Mike Barrus is a senior at The University of Utah. He is majoring in communication and minoring in Spanish.
Dave Blackwell, “Jazz hunt becomes Bucks only,” Deseret News, October 16, 1979.
“1979: New Orleans basketball fans lose the Jazz to Utah,” New Orleans, LA, Times-Picayune, December 22, 2011.
KUTV News audio-visual collection A0303, Special Collections and Archives, J. Willard Marriott Library, The University of Utah.
Jimmy Smith, “Unhappy anniversary, the day the NBA voted to move the New Orleans Jazz to Utah,” Times-Picayune, June 8, 2011.
Justin Davies, personal interview, February 25, 2012.
“Utah Jazz,” CBS Sports.com.
Fleming, Frank. “Utah Jazz (1979-Present).” The Sports E-Cyclopedia-The Ultimate Sports Resource. Web. 25 Feb. 2012. http://www.sportsecyclopedia.com/nba/utah/jazz.html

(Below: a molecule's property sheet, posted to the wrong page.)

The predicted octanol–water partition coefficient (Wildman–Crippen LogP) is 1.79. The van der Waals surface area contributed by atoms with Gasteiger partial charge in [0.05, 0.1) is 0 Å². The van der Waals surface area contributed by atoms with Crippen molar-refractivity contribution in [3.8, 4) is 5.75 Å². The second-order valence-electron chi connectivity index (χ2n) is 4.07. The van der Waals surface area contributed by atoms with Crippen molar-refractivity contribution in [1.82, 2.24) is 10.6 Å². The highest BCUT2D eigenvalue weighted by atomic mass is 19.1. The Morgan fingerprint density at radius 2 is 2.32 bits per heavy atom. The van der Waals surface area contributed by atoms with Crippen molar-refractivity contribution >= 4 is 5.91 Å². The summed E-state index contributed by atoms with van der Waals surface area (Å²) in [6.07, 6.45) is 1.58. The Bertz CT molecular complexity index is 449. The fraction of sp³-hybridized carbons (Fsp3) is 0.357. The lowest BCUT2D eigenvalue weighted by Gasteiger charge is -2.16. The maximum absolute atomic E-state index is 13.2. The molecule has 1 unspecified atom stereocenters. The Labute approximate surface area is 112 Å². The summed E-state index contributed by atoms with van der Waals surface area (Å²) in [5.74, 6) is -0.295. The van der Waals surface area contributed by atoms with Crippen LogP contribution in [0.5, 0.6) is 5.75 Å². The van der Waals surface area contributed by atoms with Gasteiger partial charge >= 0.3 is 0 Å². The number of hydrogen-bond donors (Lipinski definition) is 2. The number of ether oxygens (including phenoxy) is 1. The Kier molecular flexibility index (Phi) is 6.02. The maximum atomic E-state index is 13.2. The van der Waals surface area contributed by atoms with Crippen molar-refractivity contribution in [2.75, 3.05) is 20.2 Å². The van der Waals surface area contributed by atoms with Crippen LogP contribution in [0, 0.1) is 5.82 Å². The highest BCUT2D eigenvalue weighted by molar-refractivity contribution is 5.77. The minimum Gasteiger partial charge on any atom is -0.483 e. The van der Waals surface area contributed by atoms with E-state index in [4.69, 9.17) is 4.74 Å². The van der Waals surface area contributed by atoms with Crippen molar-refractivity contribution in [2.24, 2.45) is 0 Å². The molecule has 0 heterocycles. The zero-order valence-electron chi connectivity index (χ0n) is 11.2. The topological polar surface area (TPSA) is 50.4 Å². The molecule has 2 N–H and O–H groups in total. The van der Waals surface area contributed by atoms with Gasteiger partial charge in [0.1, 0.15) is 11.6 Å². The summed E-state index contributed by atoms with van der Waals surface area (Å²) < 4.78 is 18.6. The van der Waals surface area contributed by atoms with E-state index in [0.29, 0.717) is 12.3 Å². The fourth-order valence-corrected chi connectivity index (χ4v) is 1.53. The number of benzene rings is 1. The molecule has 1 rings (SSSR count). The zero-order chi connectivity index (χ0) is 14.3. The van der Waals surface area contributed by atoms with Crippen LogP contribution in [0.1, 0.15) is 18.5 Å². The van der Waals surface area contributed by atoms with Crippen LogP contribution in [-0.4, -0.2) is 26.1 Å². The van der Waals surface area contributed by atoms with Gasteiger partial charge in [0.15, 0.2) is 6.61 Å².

Doug Robinson, “Late Jazz Owner Larry Miller spurned huge payday to keep team in Utah,” Salt Lake City, UT, Deseret News, May 6, 2010.
Jazz Basketball Investors, Inc., FundingUniverse.com.
Dave Blackwell, “Lively Jazz seek Warriors repeat,” Deseret News, December 10, 1979.
Daniel Rascher and Heather Rascher, “NBA Expansion and Relocation,” Journal of Sport Management 18 (2004): 274-95.
Dave Blackwell, “Utah Jazz,” Utah History to Go, State of Utah.